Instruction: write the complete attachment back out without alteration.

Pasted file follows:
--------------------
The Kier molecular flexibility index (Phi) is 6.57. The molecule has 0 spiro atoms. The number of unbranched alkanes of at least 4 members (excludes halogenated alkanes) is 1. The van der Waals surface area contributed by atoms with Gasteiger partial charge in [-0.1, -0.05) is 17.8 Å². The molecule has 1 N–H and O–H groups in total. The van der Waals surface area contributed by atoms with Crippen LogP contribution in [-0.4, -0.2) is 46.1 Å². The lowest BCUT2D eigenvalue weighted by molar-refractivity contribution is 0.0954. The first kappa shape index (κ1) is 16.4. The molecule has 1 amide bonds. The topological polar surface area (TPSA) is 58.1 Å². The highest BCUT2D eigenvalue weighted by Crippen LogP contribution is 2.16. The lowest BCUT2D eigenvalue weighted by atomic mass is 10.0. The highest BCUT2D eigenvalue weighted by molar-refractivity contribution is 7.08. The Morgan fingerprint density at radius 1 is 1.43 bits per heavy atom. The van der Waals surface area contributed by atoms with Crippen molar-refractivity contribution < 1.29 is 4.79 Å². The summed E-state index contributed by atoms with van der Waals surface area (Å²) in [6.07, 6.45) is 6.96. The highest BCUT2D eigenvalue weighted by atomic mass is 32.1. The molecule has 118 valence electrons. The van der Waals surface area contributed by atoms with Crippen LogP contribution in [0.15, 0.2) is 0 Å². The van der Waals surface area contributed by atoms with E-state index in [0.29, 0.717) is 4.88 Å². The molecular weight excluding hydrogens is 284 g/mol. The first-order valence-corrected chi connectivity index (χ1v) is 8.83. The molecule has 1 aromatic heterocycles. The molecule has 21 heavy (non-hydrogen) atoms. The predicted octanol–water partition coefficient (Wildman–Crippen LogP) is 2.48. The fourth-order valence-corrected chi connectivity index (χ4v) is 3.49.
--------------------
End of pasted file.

The Kier molecular flexibility index (Phi) is 6.57. The molecule has 0 spiro atoms. The number of unbranched alkanes of at least 4 members (excludes halogenated alkanes) is 1. The van der Waals surface area contributed by atoms with Gasteiger partial charge in [-0.1, -0.05) is 17.8 Å². The molecule has 1 N–H and O–H groups in total. The van der Waals surface area contributed by atoms with Crippen LogP contribution in [-0.4, -0.2) is 46.1 Å². The lowest BCUT2D eigenvalue weighted by molar-refractivity contribution is 0.0954. The first kappa shape index (κ1) is 16.4. The molecule has 1 amide bonds. The topological polar surface area (TPSA) is 58.1 Å². The highest BCUT2D eigenvalue weighted by Crippen LogP contribution is 2.16. The lowest BCUT2D eigenvalue weighted by atomic mass is 10.0. The highest BCUT2D eigenvalue weighted by molar-refractivity contribution is 7.08. The Morgan fingerprint density at radius 1 is 1.43 bits per heavy atom. The van der Waals surface area contributed by atoms with Crippen molar-refractivity contribution < 1.29 is 4.79 Å². The summed E-state index contributed by atoms with van der Waals surface area (Å²) in [6.07, 6.45) is 6.96. The highest BCUT2D eigenvalue weighted by atomic mass is 32.1. The molecule has 118 valence electrons. The van der Waals surface area contributed by atoms with Crippen LogP contribution in [0.15, 0.2) is 0 Å². The van der Waals surface area contributed by atoms with E-state index in [0.29, 0.717) is 4.88 Å². The molecular weight excluding hydrogens is 284 g/mol. The first-order valence-corrected chi connectivity index (χ1v) is 8.83. The molecule has 1 aromatic heterocycles. The molecule has 21 heavy (non-hydrogen) atoms. The predicted octanol–water partition coefficient (Wildman–Crippen LogP) is 2.48. The fourth-order valence-corrected chi connectivity index (χ4v) is 3.49.